The Photograph



My photo
Current: Danbury, CT, United States
Welcome! A few years ago, I discovered an application that artists employ in their works to bring cultural awareness to their audiences. Having discerned this semiotic theory that applies to literature, music, art, film, and the media, I have devoted the blog, "Theory of Iconic Realism" to explore this theory. The link to the publisher of my book is below. If you or your university would like a copy of this book for your library or if you would like to review it for a scholarly journal, please contact the Edwin Mellen Press at the link listed below. Looking forward to hearing from you!

Thank you for visiting. I hope you will find the information insightful. ~ Dr. Jeanne Iris
To view my page on the Edwin Mellen Press website, please click below:


I have demonstrated or will demonstrate the application of this theory at the following locations:
November, 2016 @ Massachusetts Maritime Academy:
"A Terrible Beauty is Born"...The Semiotic Theory of Iconic Realism and William Butler Yeats' poem, Easter 1916
April, 2016 @ University of Notre Dame:
A 'Daughter of Attila' Speaks: The Semiotic Theory of Iconic Realism in the Cultural Identity of Irish Celts and Magyars
Dates pending: I will present the theory of iconic realism at universities and art institutes which have purchased my book.

04 October, 2009

Monday Poetry Respite

This week's assignment from TFE involved our viewing a photograph from TFE's collection and writing a poem. As you can see, I chose the photograph entitled, "Fitzer's Alley."

Ne’er Death 

Fitzer had a close call back in 2005
He made it as far as
the star-shaped puddles
there in the groundwork,
along with the genesis of life:
dollops of debris, mud and grit.
Then someone called him back.
He had more art to refine, so
he left his design on the wall.
See, he just had to make sure
he’d find his way on the return.

He’s in good company:
Kar, Palmer, IC, Ar’y.
and other obscure names
inscribed upon those walls
that humans love to build,
safeguarding their passions.
More artists, I suppose they are,
called back to finish their work
inspiring, creating, envisioning
their universe or universals
helping the rest of us find our way.

© Jeanne I. Lakatos  2009


  1. Looks like this is going to be a popular photo! Dominic's used it and I very nearly did too.
    I enjoyed your poem...the puddles, the mood. Graffiti is always a great subject too.

  2. I really liked this - it became a story, then a meditation. Love the last two lines of the first verse. I care about Fitzer.

  3. Hi Rachel, Yes, the minute I saw this photo, I was drawn to it. I immediately saw that 'near death' light here, and in the puddles, the link between humanity and the universe. Thanks for noticing.

  4. Thanks, Titus! Wouldn't it be cool if Fitzer made an appearance on one of our blogs?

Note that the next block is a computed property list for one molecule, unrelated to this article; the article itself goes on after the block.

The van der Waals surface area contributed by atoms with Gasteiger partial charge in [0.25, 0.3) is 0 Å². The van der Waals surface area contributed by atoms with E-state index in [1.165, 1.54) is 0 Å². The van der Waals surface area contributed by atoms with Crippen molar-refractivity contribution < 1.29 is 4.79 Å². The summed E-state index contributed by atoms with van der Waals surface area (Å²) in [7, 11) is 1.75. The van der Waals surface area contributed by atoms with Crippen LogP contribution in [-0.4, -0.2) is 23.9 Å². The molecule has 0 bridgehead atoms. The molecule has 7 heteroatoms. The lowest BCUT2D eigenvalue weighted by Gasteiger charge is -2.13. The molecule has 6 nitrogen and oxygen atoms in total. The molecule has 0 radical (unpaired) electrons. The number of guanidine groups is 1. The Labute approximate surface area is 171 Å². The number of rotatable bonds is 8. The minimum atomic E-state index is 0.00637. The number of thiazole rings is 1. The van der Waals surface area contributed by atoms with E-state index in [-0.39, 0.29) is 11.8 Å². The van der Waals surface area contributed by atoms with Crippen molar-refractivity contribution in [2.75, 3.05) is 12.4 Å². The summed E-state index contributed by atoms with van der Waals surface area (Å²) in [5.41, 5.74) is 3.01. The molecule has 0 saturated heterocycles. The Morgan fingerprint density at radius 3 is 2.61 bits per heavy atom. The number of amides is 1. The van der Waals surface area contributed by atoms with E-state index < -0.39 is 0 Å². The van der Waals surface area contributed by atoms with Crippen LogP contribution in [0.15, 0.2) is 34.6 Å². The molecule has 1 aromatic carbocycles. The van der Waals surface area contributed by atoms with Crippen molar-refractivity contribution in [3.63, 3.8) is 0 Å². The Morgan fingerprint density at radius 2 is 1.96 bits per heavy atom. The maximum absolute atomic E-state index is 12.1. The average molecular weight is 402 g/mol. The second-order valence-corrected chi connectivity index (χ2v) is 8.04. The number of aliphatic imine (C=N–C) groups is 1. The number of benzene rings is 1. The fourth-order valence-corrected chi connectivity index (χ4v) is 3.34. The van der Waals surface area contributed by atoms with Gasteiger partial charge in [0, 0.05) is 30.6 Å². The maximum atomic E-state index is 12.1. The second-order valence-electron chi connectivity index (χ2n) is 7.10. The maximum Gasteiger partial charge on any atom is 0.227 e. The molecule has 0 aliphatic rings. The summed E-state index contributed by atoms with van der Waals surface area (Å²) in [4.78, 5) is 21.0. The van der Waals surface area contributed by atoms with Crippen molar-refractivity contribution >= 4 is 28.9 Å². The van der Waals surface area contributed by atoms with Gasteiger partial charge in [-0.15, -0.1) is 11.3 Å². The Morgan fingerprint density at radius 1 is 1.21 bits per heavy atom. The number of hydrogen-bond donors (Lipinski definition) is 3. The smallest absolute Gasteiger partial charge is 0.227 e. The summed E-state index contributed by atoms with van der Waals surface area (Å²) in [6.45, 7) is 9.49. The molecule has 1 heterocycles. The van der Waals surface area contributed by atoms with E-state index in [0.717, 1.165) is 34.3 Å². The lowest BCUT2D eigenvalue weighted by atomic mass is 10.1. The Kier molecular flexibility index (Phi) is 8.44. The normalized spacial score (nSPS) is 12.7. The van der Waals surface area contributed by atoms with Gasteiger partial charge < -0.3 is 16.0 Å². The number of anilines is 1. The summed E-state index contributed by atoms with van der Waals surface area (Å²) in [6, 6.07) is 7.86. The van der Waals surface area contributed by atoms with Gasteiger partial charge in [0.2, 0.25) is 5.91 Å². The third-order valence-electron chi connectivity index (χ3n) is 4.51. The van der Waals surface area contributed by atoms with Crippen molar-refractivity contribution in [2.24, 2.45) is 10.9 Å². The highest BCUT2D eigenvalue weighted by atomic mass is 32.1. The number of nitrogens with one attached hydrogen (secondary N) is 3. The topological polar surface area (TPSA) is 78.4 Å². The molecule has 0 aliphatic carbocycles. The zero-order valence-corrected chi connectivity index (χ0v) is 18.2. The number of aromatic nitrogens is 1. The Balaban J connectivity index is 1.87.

5. Really enjoyed this.. a really nice little character snapshot. Like the silence that enveloped it.. got lots of space in it.. just like the subway... cool! cheers!

  6. Thanks, Watercats... that's the key!

    Will get to yours when Monday teaching is done.

    Later! :)

  7. I wrote a piece on this picture as well. Fun to read your great take on the theme!

  8. A change in style Jeanne? Harder edged? Perhaps your best ?I really like it, this poem works really well, love those first three lines that set the scene.And Fitzer emeges from some scrawl on a wall into a living breathing person-with a story.Deadly! Thanks Jeanne!

  9. Willow, just read yours, and it's amazing how we both considered the afterlife with this photo. As TFE would say, 'Deadly!'

  10. TFE, Go raibh maith agat! Yes, this brought out the Detroit Girl in me. ;) I read all those wonderful names along the alley's walls and had to write something about them. I feel similarly whenever I take the MetroNorth train, and it passes through Harlem on its way into Grand Central Station, NY. Would love to meet this Fitzer dude, wouldn't you?

  11. I had thought to go with this one as well, but my mind's meanderings weren't playing out to my satisfaction.

    I really liked the line:
    "Then someone called him back." It certainly does evoke that beyond-death feeling, doesn't it?

  12. I almost chose this pic! I really enjoyed this edgy poem and think it rewards a second (and third and fourth...) read.

  13. Argent found the right word: edgy. Elusive too. I like the way it tells a little bit of a story (about Fitzer) and leaving the rest unsaid.

  14. Thank you so much, Argent!
    Edgey, yes indeed, on the edge of here and the hereafter.

  15. Dominic, thank you for your very kind words. Unsaid and the unknown go hand in hand, so I guess it works. ; )


  17. hmmm....perhaps behind the Salvador Deli? ; )

  18. and i used this one too!

    i really liked 'star shaped puddles', it functioned really well for me. in fact i just liked all of it!

  19. Why thank you, kindly, Swiss! Now, I'll mosey on over to your blog to see your take on this photo. It was a good one, wasn't it?